New mortgage rules should have been introduced gradually - economist

New mortgage rules should have been introduced gradually - economist

New mortgage rules should have been introduced gradually - economist The revisions to mortgage rules announced last week would have better served the Canadian housing sector by being implemented in small stages, not as a sudden regulatory upheaval.
 
B.C. Real Estate Association chief economist Cameron Muir noted that the new measures introduced by Finance Minister Bill Morneau last week would—instead of cooling the markets as intended—drive off would-be buyers and slow down construction, CBC News reported.
 
“Introducing these measures as a single measure, a one-time shock to the economy, doesn't seem to help affordability,” Muir cautioned.
 
The economist added that the mortgage market’s dynamism would be hit hard as potential buyers would be forced to stay in their current residences. Supply would thus be scarce by the time millennials have saved up enough to offset the larger down payments.
 
The prediction echoed that of Addenda Capital Inc. co-chief investment officer Jean-Francois Pepin, who warned last week that contrary to the expectations of lowered home prices as a result of the new rules, mortgage origination itself might be cooled down by the regulatory changes.
 
“If it slows down the housing market, it’s going to slow down the quantity of mortgages that will end up being on banks’ books, which means there’s a smaller pool that’s available to be securitized,” Pepin said in an interview.
 
The stricter rules—which would take effect on October 17—would mandate a more stringent “stress test” for first-time buyers who have CMHC-insured mortgages, evaluating their ability to repay under the big banks’ posted five-year rate.

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6 Comments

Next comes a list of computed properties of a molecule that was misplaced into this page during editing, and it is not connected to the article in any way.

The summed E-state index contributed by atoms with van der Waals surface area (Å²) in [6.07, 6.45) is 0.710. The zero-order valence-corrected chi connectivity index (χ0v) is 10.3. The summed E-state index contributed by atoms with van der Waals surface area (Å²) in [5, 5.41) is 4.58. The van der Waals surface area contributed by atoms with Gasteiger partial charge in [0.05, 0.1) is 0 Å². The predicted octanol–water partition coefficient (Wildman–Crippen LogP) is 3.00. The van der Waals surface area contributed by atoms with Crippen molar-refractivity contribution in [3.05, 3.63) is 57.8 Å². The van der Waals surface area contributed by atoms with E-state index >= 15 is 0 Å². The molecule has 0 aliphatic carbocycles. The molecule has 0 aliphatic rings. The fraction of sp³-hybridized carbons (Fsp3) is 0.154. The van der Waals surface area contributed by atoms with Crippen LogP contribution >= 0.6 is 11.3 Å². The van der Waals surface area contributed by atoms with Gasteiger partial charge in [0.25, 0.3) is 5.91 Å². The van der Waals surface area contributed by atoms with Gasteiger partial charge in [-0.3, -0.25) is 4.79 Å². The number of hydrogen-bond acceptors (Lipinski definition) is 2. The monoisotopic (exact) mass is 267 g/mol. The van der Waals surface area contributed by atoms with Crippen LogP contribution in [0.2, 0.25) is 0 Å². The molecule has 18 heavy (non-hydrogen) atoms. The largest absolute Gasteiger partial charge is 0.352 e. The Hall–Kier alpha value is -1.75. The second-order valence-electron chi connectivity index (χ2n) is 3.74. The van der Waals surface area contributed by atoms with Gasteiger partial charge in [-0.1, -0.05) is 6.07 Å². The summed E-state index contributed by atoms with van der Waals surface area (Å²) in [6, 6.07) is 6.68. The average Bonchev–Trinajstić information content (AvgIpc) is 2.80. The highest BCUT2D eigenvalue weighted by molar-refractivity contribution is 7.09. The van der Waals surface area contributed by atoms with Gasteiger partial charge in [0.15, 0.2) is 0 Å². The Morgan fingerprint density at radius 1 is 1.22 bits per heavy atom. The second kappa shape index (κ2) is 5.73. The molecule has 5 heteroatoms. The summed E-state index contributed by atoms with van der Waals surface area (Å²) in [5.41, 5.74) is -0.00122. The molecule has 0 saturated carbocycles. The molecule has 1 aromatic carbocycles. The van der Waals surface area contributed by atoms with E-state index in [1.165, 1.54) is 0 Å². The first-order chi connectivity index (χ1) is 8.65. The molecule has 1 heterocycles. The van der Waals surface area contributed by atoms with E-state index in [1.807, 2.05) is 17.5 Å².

• Tomas 2016-10-11 9:44:43 AM
    I guess prices can't come down?
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  • LanceH 2016-10-11 10:20:27 AM
    Tomas. It might drive down prices outside of the GTA, but the GTA has such a shortage of ppty's it will only reduce the number of bidders. Writing a policy for the entire country to cool one region, is out of whack!
    Post a reply
  • LanceH 2016-10-11 10:25:14 AM
    If one wants to write something thoughtful to Morneau, here's his email; bill.morneau@canada.ca. Here's what I wrote;

    Hi Bill

    Unintended consequences?

    If the stress test you're implementing isn't permanent - what happens? What's the chances that it gets switched back at some point in the future by yourself or another government? I think the chances are rather high.

    What will happen is a mass rush from the pent-up demand you created with this policy. With all those millennials scrambling to finally buy, their will be a shortage of ppty's culminating in bidding wars and mass price increases. Right back where you started!

    The prospects of interest rates going up by 2%, is not realistic. I read a report the other day it was expected to stay the same for the next 2yrs. I've read similar reports time and again over the lat 8yrs.

    You know, you could do the discount Rate + .5% (2.39 + .50 = 2.89%). Nothing says you have to do it the same as the stress test for the variable rate no? And with this option, you can tweak it further, crank it up a 1/4 point at a time say, if need-be. You give yourself more flexibility this way. A more nuanced approach with built-in flexibility is always better no?
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